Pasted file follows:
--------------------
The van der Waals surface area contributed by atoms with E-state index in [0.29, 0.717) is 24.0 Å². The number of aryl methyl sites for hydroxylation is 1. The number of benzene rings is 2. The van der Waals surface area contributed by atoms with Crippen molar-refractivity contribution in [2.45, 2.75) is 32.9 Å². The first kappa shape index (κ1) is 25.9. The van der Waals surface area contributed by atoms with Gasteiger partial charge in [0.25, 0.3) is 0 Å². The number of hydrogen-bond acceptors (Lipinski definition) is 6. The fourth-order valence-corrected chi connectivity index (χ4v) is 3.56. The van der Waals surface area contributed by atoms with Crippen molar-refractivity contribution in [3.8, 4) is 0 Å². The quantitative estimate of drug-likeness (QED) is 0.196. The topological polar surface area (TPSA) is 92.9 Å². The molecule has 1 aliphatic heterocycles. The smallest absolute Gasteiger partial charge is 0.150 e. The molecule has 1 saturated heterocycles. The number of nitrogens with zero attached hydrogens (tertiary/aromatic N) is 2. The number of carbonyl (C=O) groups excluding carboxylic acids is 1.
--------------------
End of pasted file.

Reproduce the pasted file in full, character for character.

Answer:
The van der Waals surface area contributed by atoms with E-state index in [0.29, 0.717) is 24.0 Å². The number of aryl methyl sites for hydroxylation is 1. The number of benzene rings is 2. The van der Waals surface area contributed by atoms with Crippen molar-refractivity contribution in [2.45, 2.75) is 32.9 Å². The first kappa shape index (κ1) is 25.9. The van der Waals surface area contributed by atoms with Gasteiger partial charge in [0.25, 0.3) is 0 Å². The number of hydrogen-bond acceptors (Lipinski definition) is 6. The fourth-order valence-corrected chi connectivity index (χ4v) is 3.56. The van der Waals surface area contributed by atoms with Crippen molar-refractivity contribution in [3.8, 4) is 0 Å². The quantitative estimate of drug-likeness (QED) is 0.196. The topological polar surface area (TPSA) is 92.9 Å². The molecule has 1 aliphatic heterocycles. The smallest absolute Gasteiger partial charge is 0.150 e. The molecule has 1 saturated heterocycles. The number of nitrogens with zero attached hydrogens (tertiary/aromatic N) is 2. The number of carbonyl (C=O) groups excluding carboxylic acids is 1.